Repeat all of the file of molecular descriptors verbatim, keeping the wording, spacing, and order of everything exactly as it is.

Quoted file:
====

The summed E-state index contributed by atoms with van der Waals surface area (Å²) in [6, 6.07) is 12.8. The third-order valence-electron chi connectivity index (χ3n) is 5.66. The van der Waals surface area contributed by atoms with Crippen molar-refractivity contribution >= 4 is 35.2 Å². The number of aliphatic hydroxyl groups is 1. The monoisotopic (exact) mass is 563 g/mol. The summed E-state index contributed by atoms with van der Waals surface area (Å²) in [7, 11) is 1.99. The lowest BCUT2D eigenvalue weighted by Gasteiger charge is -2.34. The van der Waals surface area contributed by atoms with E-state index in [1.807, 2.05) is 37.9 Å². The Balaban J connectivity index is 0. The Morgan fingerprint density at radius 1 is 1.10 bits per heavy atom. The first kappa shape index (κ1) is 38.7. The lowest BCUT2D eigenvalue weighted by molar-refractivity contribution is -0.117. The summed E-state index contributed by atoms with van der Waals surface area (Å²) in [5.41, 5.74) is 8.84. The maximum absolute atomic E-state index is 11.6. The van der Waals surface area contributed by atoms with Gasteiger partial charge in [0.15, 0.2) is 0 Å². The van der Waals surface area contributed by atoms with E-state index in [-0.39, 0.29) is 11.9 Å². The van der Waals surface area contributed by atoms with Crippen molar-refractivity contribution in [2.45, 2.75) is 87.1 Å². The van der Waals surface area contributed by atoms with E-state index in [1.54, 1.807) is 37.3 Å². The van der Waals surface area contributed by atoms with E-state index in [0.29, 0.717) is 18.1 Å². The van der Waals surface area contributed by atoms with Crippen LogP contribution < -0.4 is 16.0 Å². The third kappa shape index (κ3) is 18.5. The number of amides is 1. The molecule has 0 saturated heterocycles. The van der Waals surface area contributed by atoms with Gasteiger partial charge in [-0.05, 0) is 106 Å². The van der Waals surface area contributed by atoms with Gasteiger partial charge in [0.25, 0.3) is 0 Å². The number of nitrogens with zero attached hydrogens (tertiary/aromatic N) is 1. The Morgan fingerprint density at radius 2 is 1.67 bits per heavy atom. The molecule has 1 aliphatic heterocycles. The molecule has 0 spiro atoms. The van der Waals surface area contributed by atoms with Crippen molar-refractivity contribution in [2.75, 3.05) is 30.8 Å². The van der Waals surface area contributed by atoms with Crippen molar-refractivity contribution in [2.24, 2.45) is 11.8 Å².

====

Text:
The summed E-state index contributed by atoms with van der Waals surface area (Å²) in [6, 6.07) is 12.8. The third-order valence-electron chi connectivity index (χ3n) is 5.66. The van der Waals surface area contributed by atoms with Crippen molar-refractivity contribution >= 4 is 35.2 Å². The number of aliphatic hydroxyl groups is 1. The monoisotopic (exact) mass is 563 g/mol. The summed E-state index contributed by atoms with van der Waals surface area (Å²) in [7, 11) is 1.99. The lowest BCUT2D eigenvalue weighted by Gasteiger charge is -2.34. The van der Waals surface area contributed by atoms with E-state index in [1.807, 2.05) is 37.9 Å². The Balaban J connectivity index is 0. The Morgan fingerprint density at radius 1 is 1.10 bits per heavy atom. The first kappa shape index (κ1) is 38.7. The lowest BCUT2D eigenvalue weighted by molar-refractivity contribution is -0.117. The summed E-state index contributed by atoms with van der Waals surface area (Å²) in [5.41, 5.74) is 8.84. The maximum absolute atomic E-state index is 11.6. The van der Waals surface area contributed by atoms with Gasteiger partial charge in [0.15, 0.2) is 0 Å². The van der Waals surface area contributed by atoms with E-state index in [-0.39, 0.29) is 11.9 Å². The van der Waals surface area contributed by atoms with Crippen molar-refractivity contribution in [2.45, 2.75) is 87.1 Å². The van der Waals surface area contributed by atoms with E-state index in [1.54, 1.807) is 37.3 Å². The van der Waals surface area contributed by atoms with E-state index in [0.29, 0.717) is 18.1 Å². The van der Waals surface area contributed by atoms with Crippen LogP contribution < -0.4 is 16.0 Å². The third kappa shape index (κ3) is 18.5. The number of amides is 1. The molecule has 0 saturated heterocycles. The van der Waals surface area contributed by atoms with Gasteiger partial charge in [-0.05, 0) is 106 Å². The van der Waals surface area contributed by atoms with Gasteiger partial charge in [0.25, 0.3) is 0 Å². The number of nitrogens with zero attached hydrogens (tertiary/aromatic N) is 1. The Morgan fingerprint density at radius 2 is 1.67 bits per heavy atom. The molecule has 1 aliphatic heterocycles. The molecule has 0 spiro atoms. The van der Waals surface area contributed by atoms with Crippen molar-refractivity contribution in [2.75, 3.05) is 30.8 Å². The van der Waals surface area contributed by atoms with Crippen molar-refractivity contribution in [2.24, 2.45) is 11.8 Å².